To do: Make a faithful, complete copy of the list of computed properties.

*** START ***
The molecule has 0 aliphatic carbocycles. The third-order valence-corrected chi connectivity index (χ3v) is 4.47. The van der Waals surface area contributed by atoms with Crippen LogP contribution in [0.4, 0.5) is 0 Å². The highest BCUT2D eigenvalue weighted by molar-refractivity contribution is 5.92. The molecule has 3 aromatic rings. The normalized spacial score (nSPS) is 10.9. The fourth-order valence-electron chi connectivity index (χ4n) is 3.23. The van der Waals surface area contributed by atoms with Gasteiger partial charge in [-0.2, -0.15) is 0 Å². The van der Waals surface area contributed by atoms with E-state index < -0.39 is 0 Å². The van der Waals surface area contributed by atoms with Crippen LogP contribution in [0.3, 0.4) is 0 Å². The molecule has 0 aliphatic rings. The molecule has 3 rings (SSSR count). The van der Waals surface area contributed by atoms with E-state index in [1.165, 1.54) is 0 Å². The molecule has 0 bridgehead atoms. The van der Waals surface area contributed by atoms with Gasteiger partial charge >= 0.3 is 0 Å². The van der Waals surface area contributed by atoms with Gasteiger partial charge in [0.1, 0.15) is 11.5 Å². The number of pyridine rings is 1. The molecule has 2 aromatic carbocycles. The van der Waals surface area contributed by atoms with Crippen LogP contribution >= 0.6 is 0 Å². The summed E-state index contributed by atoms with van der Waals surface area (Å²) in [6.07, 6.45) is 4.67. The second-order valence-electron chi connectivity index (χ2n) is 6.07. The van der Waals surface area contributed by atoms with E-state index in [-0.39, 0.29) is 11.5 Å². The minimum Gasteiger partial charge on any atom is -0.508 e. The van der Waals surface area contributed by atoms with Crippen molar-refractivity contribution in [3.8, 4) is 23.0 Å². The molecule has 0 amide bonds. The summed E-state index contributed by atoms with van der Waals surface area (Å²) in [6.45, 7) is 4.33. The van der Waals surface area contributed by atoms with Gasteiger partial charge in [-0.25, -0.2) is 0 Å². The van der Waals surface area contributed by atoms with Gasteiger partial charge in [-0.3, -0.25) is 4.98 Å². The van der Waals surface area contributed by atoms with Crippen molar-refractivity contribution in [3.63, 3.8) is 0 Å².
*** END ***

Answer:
The molecule has 0 aliphatic carbocycles. The third-order valence-corrected chi connectivity index (χ3v) is 4.47. The van der Waals surface area contributed by atoms with Crippen LogP contribution in [0.4, 0.5) is 0 Å². The highest BCUT2D eigenvalue weighted by molar-refractivity contribution is 5.92. The molecule has 3 aromatic rings. The normalized spacial score (nSPS) is 10.9. The fourth-order valence-electron chi connectivity index (χ4n) is 3.23. The van der Waals surface area contributed by atoms with Gasteiger partial charge in [-0.2, -0.15) is 0 Å². The van der Waals surface area contributed by atoms with E-state index < -0.39 is 0 Å². The van der Waals surface area contributed by atoms with Crippen LogP contribution in [0.3, 0.4) is 0 Å². The molecule has 0 aliphatic rings. The molecule has 3 rings (SSSR count). The van der Waals surface area contributed by atoms with E-state index in [1.165, 1.54) is 0 Å². The molecule has 0 bridgehead atoms. The van der Waals surface area contributed by atoms with Gasteiger partial charge >= 0.3 is 0 Å². The van der Waals surface area contributed by atoms with Gasteiger partial charge in [0.1, 0.15) is 11.5 Å². The number of pyridine rings is 1. The molecule has 2 aromatic carbocycles. The van der Waals surface area contributed by atoms with Crippen LogP contribution >= 0.6 is 0 Å². The summed E-state index contributed by atoms with van der Waals surface area (Å²) in [6.07, 6.45) is 4.67. The second-order valence-electron chi connectivity index (χ2n) is 6.07. The van der Waals surface area contributed by atoms with E-state index in [-0.39, 0.29) is 11.5 Å². The minimum Gasteiger partial charge on any atom is -0.508 e. The van der Waals surface area contributed by atoms with Crippen molar-refractivity contribution in [3.8, 4) is 23.0 Å². The molecule has 0 amide bonds. The summed E-state index contributed by atoms with van der Waals surface area (Å²) in [6.45, 7) is 4.33. The van der Waals surface area contributed by atoms with Gasteiger partial charge in [-0.25, -0.2) is 0 Å². The van der Waals surface area contributed by atoms with Gasteiger partial charge in [-0.3, -0.25) is 4.98 Å². The van der Waals surface area contributed by atoms with Crippen molar-refractivity contribution in [3.63, 3.8) is 0 Å².